Tesla has joined Wall Street’s prestigious S&P 500 share index as its sixth-largest member, immediately rubbing shoulders with the likes of Amazon, Apple and Facebook.
Shares in the electric carmaker fell by more than 5% on its debut day on Monday, amid widespread investor concern about the potential impact on global trade of the mutant coronavirus strain identified in the UK.
But its entry into the upper echelons of the US’s flagship stock index, despite never having made an annual profit, racks up another milestone for its billionaire founder, Elon Musk.
Tesla’s shares surged to a record high of $695 on Friday, valuing the company at more than $650bn, less than six months after it overhauled Toyota to become the world’s most valuable carmaker. Ford is valued at about $35bn.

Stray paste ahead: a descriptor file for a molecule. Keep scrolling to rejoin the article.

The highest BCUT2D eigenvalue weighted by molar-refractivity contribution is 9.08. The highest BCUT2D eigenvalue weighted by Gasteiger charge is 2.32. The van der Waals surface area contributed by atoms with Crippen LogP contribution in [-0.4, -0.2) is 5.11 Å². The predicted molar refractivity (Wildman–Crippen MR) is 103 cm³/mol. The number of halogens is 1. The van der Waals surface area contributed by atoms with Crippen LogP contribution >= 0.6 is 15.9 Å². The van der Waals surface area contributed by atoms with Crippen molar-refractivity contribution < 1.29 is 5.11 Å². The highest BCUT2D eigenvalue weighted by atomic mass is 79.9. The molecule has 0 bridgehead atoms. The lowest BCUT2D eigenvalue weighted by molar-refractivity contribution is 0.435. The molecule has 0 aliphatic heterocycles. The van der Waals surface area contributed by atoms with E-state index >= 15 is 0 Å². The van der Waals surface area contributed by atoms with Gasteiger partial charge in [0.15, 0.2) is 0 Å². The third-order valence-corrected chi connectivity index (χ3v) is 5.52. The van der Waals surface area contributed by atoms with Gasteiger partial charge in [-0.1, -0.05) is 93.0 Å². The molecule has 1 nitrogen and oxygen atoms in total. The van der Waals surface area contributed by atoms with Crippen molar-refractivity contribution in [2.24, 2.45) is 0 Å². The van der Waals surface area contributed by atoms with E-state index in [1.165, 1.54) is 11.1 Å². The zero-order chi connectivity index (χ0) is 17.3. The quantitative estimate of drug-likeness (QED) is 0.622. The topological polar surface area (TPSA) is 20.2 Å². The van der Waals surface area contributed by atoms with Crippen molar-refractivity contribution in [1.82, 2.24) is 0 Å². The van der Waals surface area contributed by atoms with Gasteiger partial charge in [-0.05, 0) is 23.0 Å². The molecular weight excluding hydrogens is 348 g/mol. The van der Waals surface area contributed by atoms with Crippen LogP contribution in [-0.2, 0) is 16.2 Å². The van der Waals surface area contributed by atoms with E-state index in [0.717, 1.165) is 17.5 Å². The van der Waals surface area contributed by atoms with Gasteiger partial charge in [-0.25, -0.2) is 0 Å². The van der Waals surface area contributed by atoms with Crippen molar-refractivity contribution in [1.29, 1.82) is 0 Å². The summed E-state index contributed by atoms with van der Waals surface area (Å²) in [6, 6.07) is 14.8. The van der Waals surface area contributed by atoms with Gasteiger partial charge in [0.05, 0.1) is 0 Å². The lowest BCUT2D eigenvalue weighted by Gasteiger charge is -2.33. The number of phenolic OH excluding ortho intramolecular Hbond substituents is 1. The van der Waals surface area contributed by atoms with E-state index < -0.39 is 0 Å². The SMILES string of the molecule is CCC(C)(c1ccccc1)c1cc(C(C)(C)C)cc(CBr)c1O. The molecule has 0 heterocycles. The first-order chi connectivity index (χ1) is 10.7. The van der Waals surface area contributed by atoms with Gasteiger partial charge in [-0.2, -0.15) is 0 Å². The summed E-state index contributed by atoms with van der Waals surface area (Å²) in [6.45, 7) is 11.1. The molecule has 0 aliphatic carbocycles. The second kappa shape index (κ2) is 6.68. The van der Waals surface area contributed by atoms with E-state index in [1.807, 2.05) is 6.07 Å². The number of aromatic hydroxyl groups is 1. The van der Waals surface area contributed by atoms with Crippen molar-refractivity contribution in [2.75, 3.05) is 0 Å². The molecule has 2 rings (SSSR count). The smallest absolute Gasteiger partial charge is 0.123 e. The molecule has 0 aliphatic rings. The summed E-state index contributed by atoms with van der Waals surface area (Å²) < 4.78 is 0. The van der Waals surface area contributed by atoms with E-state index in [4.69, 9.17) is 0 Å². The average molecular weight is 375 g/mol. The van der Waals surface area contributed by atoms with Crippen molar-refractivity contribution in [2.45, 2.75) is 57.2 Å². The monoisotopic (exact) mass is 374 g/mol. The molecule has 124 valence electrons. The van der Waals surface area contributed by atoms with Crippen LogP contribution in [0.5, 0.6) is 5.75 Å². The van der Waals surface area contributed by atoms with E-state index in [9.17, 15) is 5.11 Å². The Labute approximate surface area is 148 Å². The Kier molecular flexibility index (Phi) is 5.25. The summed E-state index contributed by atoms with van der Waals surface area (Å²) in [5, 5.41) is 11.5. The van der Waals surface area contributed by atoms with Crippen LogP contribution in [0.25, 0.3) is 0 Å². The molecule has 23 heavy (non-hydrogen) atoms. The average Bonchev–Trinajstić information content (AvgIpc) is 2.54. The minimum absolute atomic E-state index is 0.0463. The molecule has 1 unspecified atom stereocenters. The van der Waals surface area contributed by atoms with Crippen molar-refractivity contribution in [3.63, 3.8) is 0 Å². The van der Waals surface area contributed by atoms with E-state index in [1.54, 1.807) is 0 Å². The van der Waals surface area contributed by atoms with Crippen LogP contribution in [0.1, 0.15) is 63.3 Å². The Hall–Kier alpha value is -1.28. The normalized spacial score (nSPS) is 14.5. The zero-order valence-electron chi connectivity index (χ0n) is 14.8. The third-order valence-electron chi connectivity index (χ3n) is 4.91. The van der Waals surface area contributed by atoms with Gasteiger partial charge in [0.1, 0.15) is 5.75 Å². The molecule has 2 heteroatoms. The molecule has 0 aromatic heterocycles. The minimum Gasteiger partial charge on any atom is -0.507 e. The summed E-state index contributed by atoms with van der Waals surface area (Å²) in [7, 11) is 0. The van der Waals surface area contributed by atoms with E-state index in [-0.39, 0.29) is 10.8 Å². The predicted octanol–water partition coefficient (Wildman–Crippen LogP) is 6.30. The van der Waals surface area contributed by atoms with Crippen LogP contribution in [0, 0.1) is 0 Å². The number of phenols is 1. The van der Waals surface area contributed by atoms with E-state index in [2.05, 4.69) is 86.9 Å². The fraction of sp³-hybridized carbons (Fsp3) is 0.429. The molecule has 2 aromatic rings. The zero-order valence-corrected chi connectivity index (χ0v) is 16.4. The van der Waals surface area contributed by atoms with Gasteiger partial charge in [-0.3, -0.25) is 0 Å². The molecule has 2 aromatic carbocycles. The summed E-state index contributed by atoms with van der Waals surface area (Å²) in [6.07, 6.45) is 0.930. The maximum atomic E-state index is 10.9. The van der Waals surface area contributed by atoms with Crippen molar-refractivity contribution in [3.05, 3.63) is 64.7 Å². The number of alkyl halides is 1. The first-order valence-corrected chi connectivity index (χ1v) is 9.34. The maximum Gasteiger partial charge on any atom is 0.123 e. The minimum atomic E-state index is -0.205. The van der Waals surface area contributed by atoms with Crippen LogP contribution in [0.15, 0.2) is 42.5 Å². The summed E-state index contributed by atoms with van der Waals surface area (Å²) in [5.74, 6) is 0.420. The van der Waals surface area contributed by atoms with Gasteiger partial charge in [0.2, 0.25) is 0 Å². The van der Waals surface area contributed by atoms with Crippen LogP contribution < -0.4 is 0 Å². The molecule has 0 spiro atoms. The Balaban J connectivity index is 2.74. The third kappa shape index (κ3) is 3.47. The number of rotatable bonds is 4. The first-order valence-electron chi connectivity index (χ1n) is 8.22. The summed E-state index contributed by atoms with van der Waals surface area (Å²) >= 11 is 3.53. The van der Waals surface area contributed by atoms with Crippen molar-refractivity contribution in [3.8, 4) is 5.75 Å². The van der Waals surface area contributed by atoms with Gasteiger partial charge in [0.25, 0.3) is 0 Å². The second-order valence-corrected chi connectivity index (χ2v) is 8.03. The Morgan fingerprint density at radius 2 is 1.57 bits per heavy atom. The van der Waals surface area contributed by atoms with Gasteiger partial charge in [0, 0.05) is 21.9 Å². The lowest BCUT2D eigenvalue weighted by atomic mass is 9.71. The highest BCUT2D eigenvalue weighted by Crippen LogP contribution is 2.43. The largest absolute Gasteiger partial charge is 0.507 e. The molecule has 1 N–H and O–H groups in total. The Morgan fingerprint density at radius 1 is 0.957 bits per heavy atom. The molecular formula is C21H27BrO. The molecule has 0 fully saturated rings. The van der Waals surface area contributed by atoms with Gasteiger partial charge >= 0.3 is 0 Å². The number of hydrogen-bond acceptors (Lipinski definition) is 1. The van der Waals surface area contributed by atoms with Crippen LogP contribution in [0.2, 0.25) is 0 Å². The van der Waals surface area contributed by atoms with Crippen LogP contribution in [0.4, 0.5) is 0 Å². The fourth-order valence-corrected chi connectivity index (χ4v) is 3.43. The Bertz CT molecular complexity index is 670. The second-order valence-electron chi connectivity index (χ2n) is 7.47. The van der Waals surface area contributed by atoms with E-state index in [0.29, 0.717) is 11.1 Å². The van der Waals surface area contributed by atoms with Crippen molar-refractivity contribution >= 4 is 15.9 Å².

The increase was partly caused by a buying spree linked to the scheduled entry into the S&P 500, because funds that automatically invest in members of the index snapped up about $90bn of stock in readiness.
But the performance also continued a long-term trend that has caused shares of the electric vehicle maker to soar by nearly 700% over the past year.
Tesla is yet to make a profit for a single financial year, although it has racked up successive positive results in quarterly earnings figures.
While some investors have warned it is significantly overvalued, its soaraway share price indicates the majority think it can deliver on its promise.
Backers believe the company’s technological prowess puts it in pole position to beat traditional automotive firms at securing top spot in the burgeoning electric car market.
Tesla, which faced questions over whether it could avoid a cash crunch only 18 months ago, will account for 1.69% of the S&P 500. For every $11.11 Tesla’s share price moves, the S&P 500 will change by a point.
Musk and other Tesla insiders own about a fifth of its shares.